Review by Frank Plowright
It took DC a long time to begin issuing high quality collections of the artistic treasures commissioned for their supernatural and war anthologies of the late 1960s to the mid-1970s. Until the 2019 House of Mystery Omnibus, the treasures found in this first of three bulky paperbacks were only available in black and white on pulp paper.
Joe Orlando isn’t the first name to come to mind when considering the EC artists of the 1950s, but he was there for most of the glory days. On becoming editor of DC’s long-running mystery anthology in 1968 Orlando ditched the hackneyed features slowly sinking the title, and restored the mystery stories. The 1950s Comics Code not only all-but finished EC, it stifled innovation along with excess, but the avenue open to Orlando was to commission the finest artists. He recruited EC alumni Al Williamson and Wally Wood (inking only), along with sometime contributor Alex Toth, all better artists than 15 years previously. He mixed them with subsequent industry veterans such as Gil Kane, and had a fine eye for new talent, employing Neal Adams and Bernie Wrightson, while giving Mad’s Sergio Aragonés a venue for gag strips. Even artists not as highly regarded overall such as Bill Draut and Jerry Grandenetti produced darker work fitting the new ethos. Although the true revolution was postponed until Orlando could finally reverse the reprint to new work ratio, Nick Cardy’s now iconic illustration gracing House of Mystery 174 was a statement of intent, reproduced as this volume’s cover.
Orlando was less choosy with the writing, presumably figuring that if Adams or Williamson was drawing then readers wouldn’t care too much about gothic or sting in the tail cliché. He even includes a Mike Friedrich story for Kane satirising the writing. Again, Orlando mixed veterans like Otto Binder, Robert Kanigher, Jack Oleck and Howard Post with talent then just starting out like Gerry Conway, Len Wein and Marv Wolfman. Occasionally the likes of Adams (sample art left) or Kane write their own stories, which aren’t any more original than the other material, but surely kept the artists much happier.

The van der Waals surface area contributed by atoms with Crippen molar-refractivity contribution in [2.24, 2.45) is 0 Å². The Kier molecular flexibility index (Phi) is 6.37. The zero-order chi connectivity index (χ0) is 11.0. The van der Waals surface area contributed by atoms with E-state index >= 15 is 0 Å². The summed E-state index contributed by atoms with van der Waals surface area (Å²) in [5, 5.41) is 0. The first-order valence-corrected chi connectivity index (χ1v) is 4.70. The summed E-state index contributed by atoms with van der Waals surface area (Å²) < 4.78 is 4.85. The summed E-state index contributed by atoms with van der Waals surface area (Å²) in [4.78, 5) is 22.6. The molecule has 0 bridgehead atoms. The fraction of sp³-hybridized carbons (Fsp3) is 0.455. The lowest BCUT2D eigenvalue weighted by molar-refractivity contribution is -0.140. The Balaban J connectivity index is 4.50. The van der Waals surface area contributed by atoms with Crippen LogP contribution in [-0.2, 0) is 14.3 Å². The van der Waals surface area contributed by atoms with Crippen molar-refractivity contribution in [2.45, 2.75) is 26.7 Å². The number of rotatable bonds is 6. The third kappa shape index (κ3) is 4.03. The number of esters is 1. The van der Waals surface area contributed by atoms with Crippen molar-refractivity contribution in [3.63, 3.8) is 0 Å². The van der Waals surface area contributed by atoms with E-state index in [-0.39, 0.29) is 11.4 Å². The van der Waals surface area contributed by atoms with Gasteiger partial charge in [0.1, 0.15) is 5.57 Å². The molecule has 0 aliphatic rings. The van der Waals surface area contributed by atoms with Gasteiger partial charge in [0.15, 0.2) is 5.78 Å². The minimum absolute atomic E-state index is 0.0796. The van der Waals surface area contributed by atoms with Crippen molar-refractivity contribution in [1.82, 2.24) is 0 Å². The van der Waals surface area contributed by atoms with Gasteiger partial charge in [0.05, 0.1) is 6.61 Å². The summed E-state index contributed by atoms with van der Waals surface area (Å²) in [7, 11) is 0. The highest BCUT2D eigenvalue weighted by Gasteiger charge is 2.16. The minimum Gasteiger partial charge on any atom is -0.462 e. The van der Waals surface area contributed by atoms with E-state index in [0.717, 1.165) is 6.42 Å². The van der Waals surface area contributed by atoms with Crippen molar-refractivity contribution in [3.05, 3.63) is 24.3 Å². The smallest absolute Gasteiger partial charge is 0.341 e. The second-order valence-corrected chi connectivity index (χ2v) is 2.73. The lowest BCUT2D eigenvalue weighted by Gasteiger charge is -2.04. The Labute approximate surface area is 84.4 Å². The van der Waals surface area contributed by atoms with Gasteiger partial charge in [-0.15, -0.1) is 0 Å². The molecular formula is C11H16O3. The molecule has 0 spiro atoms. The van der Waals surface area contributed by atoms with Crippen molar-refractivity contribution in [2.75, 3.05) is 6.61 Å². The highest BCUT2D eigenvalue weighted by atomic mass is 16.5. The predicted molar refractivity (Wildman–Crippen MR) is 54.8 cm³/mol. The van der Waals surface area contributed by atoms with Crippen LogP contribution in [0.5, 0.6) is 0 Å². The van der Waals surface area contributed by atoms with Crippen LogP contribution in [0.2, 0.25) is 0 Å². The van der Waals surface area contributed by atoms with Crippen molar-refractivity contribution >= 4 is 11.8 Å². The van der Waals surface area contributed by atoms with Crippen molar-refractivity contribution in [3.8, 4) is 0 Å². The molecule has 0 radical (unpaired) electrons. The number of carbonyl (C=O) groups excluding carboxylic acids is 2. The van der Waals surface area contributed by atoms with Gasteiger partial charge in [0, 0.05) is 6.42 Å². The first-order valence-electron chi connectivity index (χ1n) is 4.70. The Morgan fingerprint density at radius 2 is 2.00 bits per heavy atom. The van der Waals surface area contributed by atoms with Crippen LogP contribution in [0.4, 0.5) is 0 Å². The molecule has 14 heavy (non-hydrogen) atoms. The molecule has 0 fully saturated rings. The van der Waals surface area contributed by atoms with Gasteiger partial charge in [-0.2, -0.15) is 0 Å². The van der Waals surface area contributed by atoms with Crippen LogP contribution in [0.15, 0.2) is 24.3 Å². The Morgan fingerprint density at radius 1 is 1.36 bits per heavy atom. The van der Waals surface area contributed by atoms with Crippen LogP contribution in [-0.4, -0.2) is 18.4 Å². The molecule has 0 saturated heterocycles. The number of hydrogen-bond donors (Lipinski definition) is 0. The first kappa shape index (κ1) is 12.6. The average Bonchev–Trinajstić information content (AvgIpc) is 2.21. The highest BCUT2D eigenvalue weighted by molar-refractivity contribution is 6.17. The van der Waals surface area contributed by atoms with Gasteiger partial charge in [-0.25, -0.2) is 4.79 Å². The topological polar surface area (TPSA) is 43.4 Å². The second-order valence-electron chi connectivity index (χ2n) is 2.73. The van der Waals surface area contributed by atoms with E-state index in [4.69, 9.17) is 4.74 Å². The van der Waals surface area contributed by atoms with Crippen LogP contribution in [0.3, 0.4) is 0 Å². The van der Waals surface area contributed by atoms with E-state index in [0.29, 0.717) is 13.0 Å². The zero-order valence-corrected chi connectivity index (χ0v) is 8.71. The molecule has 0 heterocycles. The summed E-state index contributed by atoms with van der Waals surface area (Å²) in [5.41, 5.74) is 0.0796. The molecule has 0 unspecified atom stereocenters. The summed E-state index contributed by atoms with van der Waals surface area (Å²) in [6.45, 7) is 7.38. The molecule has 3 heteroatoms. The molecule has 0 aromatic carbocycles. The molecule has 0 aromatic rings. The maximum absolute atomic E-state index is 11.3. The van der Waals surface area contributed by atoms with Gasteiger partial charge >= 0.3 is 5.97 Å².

Sometimes, though, everything clicks into place wonderfully, as with ‘Mask of the Red Fox’. Robert Kanigher’s fatalistic morality plot unfurls as predicted on the opening page, while Toth is gloriously inspired by it, his scenes of an obsessed fox hunter in slashing rain overlaid with lettered sound effects and slathered in darkness that’s both inked and emotional.
Orlando couldn’t entirely dispense with the 1950s and early 1960s reprints, but ensures they’re also artistically interesting, showcasing strips from Russ Heath, Jack Kirby, Leonard Starr and Doug Wildey, with Bernard Baily surprising anyone who only knows his energetic, but cruder 1940s work.
By the end of this selection we’ve reached 1971 and art from Filipinos Tony De Zuniga and Nestor Redondo features, bringing their strong storytelling and decorative inking flourishes to the USA. They and several other Filipinos dominate the art by the end of Volume 2, Orlando’s eye for quality art never failing him. That’s what makes this a phenomenal feast for the eyes to this day. In addition to the artists already mentioned, single stories are illustrated by Jim Aparo, Gray Morrow, Tom Sutton and Don Heck, who’s always better on work without superheroes.
The bulk of the book has the page edges very close to the binding, which only enables copying the art with those edges cut off, so the sample art approximates the printed versions rather than being exact reproductions.